The brain is divided into three main parts: cerebrum/diencephalon, cerebellum and brainstem. The cerebellum is involved in proprioceptive tasks. Proprioception involves knowing where our arms and legs are, and how they are situated in relation to the rest of our body. This gives us the ability to control our posture and to coordinate body movements. Conscious body movements begin in the cortex, but are coordinated in the cerebellum. For example, in order to pick up a heavy load with our left hand, we must lean to the right, extend our right hand, and numerous other body tasks that our cerebellum performs almost instantaneously for us. Lesions of the cerebellum can cause problems walking and standing, tremors, eye twitching (nystagmus), jerky movements, labored speech, a general inability to make controlled, coordinated limb movements, and problems initiating and terminating movements (Burt 1993:365).
The next major section of the brain is the brainstem, which comprises less than 5% of total brain weight, but controls most of what happens subconsciously in the body. It is the bridge for most of the information coming from the body to the rest of the brain. It houses several “nuclei" that are essential for perception of the external and internal world. Some functions of the brainstem are respiration, cardiovascular activity, sleep and unconscious awareness. One of the important systems in the brainstem is the reticular formation. Damage to this area induces, at worst, coma, or less severe damage may produce losses of motivation or arousal. Stimulation of this area produces states of alert wakefulness, and pathological stimulation produces the inability to fall asleep (rare and fatal). Damage in other areas of the brainstem could cause paralysis or sensory loss (since the tracts carrying motor output, or sensory input almost all cross in the brainstem). Finally, many of the nuclei in the brainstem house complex sensory-motor reflexes, such as the vestibular-ocular reflex. This reflex stabilizes a person’s eyes on a stationary target as the head, body, or environment moves (for example when reading a sign from a moving car, both the eyes and head must move in a coordinated fashion to keep the sign fixed on the retina).
The third section of the brain is the cerebrum. It is further subdivided into the basal ganglion, thalamus, limbic structures and cortex. The basal ganglion is mainly involved with coordinating conscious motor functions, and lesions here are associated with Parkinson’s disease and Huntington’s chorea. All sensory information passes through the thalamus, which does first-level processing information going to the cortex. Lesions here will cause sensory deprivation, or sometimes intractable, chronic pain (thalamic syndrome). Limbic structures are involved in such diverse activities as emotions, learning and memory. Finally, the cortex is involved in higher-level processing, which many people consider to be the focus of distinguishing humans from all other animals. Humans have the largest cortex compared to the rest of the brain of any other animal, while reptiles and other lower species have little or no cortex at all.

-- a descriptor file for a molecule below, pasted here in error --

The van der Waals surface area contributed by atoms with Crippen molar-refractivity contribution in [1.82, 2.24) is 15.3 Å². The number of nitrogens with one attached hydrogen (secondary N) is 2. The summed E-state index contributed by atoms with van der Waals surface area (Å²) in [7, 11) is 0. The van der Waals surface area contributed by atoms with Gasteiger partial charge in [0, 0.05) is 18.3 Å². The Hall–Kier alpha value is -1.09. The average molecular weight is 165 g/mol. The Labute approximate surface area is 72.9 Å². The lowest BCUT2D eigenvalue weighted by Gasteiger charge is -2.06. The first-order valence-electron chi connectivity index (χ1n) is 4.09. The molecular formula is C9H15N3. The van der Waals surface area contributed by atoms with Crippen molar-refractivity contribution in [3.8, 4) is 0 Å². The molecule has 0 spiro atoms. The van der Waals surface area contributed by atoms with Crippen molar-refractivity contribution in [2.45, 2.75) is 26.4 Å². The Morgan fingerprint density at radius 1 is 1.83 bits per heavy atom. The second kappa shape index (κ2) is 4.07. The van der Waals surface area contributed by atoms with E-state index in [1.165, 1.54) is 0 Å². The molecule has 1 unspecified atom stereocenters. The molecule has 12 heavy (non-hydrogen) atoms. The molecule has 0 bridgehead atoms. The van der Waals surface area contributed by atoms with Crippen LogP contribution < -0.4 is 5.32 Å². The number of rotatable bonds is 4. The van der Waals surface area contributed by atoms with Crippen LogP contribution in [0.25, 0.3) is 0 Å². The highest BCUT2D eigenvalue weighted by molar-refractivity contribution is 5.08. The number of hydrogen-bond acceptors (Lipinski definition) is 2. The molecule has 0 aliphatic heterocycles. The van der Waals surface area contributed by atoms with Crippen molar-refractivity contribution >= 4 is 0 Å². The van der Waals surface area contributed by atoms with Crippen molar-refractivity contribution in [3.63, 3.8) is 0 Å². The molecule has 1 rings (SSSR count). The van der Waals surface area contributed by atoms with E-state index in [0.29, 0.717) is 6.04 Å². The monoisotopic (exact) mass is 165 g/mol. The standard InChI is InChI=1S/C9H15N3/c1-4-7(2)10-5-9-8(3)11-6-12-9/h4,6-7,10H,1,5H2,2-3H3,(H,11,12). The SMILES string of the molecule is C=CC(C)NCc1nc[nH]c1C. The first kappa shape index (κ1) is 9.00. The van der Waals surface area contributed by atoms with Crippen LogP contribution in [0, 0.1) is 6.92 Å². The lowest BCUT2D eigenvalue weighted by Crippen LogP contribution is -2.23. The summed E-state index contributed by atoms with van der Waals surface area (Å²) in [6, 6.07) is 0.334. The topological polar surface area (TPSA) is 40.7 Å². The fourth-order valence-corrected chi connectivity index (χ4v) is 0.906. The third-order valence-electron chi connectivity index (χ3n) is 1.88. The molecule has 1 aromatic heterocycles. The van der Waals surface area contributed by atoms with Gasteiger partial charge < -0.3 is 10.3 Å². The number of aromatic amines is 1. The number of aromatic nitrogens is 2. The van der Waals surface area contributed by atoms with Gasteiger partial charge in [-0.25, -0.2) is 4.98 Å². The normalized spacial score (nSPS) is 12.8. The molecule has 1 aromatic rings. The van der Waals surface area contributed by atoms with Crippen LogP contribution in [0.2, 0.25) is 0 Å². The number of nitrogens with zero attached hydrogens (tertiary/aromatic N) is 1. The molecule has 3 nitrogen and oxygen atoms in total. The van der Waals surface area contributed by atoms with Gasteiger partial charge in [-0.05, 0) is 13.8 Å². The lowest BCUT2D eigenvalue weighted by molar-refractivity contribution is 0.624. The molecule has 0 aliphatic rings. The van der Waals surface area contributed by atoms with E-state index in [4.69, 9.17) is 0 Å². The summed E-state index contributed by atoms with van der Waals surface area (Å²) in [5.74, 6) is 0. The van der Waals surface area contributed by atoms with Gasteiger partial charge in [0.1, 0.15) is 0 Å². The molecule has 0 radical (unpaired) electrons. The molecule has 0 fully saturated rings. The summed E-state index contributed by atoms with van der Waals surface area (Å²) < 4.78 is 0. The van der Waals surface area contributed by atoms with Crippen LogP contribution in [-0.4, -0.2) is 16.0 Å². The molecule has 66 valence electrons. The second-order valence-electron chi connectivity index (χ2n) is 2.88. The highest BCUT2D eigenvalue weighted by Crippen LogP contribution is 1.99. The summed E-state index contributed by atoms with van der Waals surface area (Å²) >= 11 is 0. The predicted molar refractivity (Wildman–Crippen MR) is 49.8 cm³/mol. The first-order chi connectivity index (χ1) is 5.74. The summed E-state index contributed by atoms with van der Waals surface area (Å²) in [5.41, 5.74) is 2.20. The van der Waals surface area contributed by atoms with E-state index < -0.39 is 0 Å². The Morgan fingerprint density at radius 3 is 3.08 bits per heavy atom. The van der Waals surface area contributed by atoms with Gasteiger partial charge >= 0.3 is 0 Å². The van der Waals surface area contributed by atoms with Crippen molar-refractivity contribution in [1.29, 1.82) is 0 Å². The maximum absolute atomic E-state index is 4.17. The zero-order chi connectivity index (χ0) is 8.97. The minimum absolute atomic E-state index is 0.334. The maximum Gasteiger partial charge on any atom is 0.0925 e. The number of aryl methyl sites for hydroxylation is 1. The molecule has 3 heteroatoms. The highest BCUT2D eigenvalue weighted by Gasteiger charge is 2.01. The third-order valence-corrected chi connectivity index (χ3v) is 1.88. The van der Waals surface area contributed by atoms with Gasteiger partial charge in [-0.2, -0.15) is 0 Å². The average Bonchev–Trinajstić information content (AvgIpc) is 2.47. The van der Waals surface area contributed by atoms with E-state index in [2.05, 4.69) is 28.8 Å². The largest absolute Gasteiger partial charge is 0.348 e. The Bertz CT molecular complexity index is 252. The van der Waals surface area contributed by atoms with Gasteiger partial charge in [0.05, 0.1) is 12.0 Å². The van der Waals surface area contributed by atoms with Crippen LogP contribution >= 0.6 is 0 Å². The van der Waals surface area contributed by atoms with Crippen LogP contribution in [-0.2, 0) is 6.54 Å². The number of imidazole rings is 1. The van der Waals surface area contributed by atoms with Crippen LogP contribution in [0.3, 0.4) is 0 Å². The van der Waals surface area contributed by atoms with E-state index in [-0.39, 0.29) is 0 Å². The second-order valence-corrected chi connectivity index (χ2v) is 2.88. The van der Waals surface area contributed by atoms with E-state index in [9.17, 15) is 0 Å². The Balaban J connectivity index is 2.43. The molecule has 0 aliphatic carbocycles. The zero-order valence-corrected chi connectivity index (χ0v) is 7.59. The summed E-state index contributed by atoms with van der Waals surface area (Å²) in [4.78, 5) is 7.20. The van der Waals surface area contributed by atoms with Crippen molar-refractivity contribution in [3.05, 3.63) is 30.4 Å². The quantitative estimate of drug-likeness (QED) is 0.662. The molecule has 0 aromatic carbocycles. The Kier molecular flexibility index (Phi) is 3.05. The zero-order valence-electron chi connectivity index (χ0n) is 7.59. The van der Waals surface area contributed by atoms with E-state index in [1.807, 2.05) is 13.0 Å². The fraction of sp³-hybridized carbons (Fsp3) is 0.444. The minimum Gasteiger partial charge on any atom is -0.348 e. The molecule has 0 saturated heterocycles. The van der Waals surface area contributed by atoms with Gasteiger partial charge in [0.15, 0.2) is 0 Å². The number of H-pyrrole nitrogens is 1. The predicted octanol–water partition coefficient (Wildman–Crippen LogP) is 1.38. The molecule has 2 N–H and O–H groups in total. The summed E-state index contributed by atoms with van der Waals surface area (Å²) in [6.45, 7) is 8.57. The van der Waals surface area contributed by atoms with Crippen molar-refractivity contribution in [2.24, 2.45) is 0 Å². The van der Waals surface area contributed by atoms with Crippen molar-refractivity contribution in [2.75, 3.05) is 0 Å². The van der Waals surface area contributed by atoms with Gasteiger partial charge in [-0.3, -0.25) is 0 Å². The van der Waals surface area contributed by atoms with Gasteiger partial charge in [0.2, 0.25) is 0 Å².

The cortex is the outer layer of the brain, seen as the pinkish-gray convoluted, gelatinous material in most pictures showing the surface of the brain. It can be separated into four sections: frontal, parietal, occipital and temporal (some people include portions of the limbic system as a fifth section here). These sections are found on both the left and right hemispheres, and form mirror images in the non-pathological brain. In fact, the entire brain, not just the cortex, forms a mirror image from the left to right side, and abnormalities of this similarity in images of the brain (by techniques such as PET, CAT or MRI scans) can be used to determine where damage has occurred in the brain. Both hemispheres have extensive interconnections between themselves, passing almost entirely through the corpus callosum. Cutting this structure results in what is known as the split-brain patient, where the left hemisphere is unable to communicate with the right, and vice-versa (discussed later in this chapter).
The temporal lobe contains Wernicke’s area, which is essential in understanding spoken and written language (see chapter two for discussions about lesions to this area; specifically “receptive" aphasia, cf. Broca’s area in frontal lobe). This part of the cortex is also important for recognition of visual stimuli. Unlike the occipital lobe, which is essential for the perception of visual stimuli, the temporal lobe is essential for recognition. Damage to the temporal lobe disrupts the ability to recognize seen objects, and faces (including one’s own face, if seen in a mirror). Other results of damage to this area are short-term memory loss, hallucinations, or seizures, each of which are common in temporal lobe epilepsy.